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CrownPrinceLorenzo 02-02-2006 06:02 AM

Rules of Succession
 
Can someone give me what kind of Order of Succession the royal families of the world have?

I only know of the following:

Imperial Family of Japan = Salic Law
Royal Family of United Kingdom = Male Primogeniture
Royal Family of Denmark = Male Primogeniture
Royal Family of Sweden = Full Linear Succession
Princely Family of Lichtenstein = Semi-Salic Law
Grand Ducal Family of Luxembourg = Semi-Salic Law

I'm especially interested about Middle Eastern Royals' succession laws.

betina 02-02-2006 07:08 AM

Norway = Full Linear Succession
Belgium = Full Linear Succession
Holland = Full Linear Succession

Iain 02-02-2006 08:07 AM

I think Tonga is Full Linear Succession as in 1900 Queen Salote succeeded her Father King George II despite having two younger brothers.

KatieLouise 02-02-2006 08:13 AM

Quote:

Originally Posted by CrownPrinceLorenzo

I'm especially interested about Middle Eastern Royals' succession laws.

Obviously for now male relatives are the only candidates for succession! :rolleyes: Yet, there seems to be no precendent of succession through primogeniture. Other people will know more, but it seems to go to the most suitable candidate rather then the next male in line.

Juanita 02-02-2006 08:42 AM

Spain = Male Primogeniture

CrownPrinceLorenzo 02-02-2006 09:33 AM

So...
 
Norway is full succession? I thought it wasn't 'coz the current crown prince is younger than his sister isn't he? Or did they change it?

Anymore succession guys/gals?

How about the African royals? And the other Asian royals?

And are ALL Middle Eastern royals male-only succession?

Is Monacco also a Semi-Salic?

Paula** 02-02-2006 09:47 AM

Quote:

Originally Posted by ...JuAnItA...
Spain = Male Primogeniture

But Will change now for Leonor right?

norwegianne 02-02-2006 10:15 AM

Quote:

Originally Posted by CrownPrinceLorenzo
Norway is full succession? I thought it wasn't 'coz the current crown prince is younger than his sister isn't he? Or did they change it?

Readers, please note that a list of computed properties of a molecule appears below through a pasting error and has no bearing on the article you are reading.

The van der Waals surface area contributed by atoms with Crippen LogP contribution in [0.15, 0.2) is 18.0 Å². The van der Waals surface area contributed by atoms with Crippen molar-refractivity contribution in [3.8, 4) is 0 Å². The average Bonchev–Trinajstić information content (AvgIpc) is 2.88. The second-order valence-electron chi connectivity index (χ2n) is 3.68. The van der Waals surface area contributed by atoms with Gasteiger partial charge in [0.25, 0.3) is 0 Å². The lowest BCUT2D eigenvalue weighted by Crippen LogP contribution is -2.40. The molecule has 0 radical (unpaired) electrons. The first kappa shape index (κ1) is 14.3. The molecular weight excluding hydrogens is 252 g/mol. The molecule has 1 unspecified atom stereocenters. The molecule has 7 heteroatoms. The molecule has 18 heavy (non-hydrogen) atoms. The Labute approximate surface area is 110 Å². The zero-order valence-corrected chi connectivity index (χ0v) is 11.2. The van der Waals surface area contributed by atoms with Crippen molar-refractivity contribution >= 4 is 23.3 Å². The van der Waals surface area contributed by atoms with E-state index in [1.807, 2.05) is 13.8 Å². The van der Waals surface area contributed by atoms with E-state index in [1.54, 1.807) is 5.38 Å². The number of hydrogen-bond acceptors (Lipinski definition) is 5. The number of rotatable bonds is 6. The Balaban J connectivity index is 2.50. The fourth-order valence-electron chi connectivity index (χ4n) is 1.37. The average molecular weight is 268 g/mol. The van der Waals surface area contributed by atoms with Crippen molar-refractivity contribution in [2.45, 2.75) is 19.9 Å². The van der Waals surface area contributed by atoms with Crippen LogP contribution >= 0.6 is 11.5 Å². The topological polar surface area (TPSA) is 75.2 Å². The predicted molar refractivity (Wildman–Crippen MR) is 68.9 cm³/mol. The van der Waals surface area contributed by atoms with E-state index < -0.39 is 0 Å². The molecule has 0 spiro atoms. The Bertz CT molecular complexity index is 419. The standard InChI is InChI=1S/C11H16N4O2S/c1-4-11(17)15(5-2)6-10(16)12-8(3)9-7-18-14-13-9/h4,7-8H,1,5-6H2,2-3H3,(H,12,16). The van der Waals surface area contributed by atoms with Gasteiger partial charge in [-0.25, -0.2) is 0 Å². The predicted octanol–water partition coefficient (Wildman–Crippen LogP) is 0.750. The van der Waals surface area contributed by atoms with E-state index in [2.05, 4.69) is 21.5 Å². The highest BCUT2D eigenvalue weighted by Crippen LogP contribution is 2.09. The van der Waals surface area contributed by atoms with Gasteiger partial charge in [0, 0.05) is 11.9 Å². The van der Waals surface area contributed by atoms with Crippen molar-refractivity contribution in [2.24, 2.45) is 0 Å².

The Norwegian law changed in 1990, to allow women to acceede to the throne. Unlike in Sweden, where the change in laws were retroactive enough to put Victoria ahead of Carl-Philip, it was deemed in Norway that that would be an extremely strange way of doing it, as Haakon and Märtha both were old enough to be aware of the situation.

The exact wording of the law, in English:

Article 6:
Quote:

The order of succession is lineal, so that only a child born in lawful wedlock of the Queen or King, or of one who is herself or himself entitled to the succession may succeed, and so that the nearest line shall take precedence over the more remote and the elder in the line over the younger.

An unborn child shall also be included among those entitled to the succession and shall immediately take her or his proper place in the line of succession as soon as she or he is born into the world.

The right of succession shall not, however, belong to any person who is not born in the direct line of descent from the last reigning Queen or King or a sister or brother thereof, or is herself or himself a sister or brother thereof.

When a Princess or Prince entitled to succeed to the Crown of Norway is born, her or his name and time of birth shall be notified to the first Storting in session and be entered in the record of its proceedings.

For those born before the year 1971, Article 6 of the Constitution as it was passed on 18 November 1905 shall, however, apply. For those born before the year 1990 it shall nevertheless be the case that a male shall take precedence over a female.
- http://odin.dep.no/odin/engelsk/norw...032005-990424/

This is why the Norwegian line of succession ends at Leah Isadora Behn, and doesn't include Princess Ragnhild and her descendants, and Princess Astrid and her descendants.

Veram98 02-02-2006 11:34 AM

Quote:

Originally Posted by CrownPrinceLorenzo
I'm especially interested about Middle Eastern Royals' succession laws.

Jordan:

Article 28 of the Jordan constitution says the following:

"The Royal title shall pass from the holder of the Throne to his eldest son, and to the eldest son of that son and in linear succession by a similar process thereafter. Should the eldest son die before the Throne devolves upon him, his eldest son shall inherit the Throne, despite the existence of brothers to the deceased son.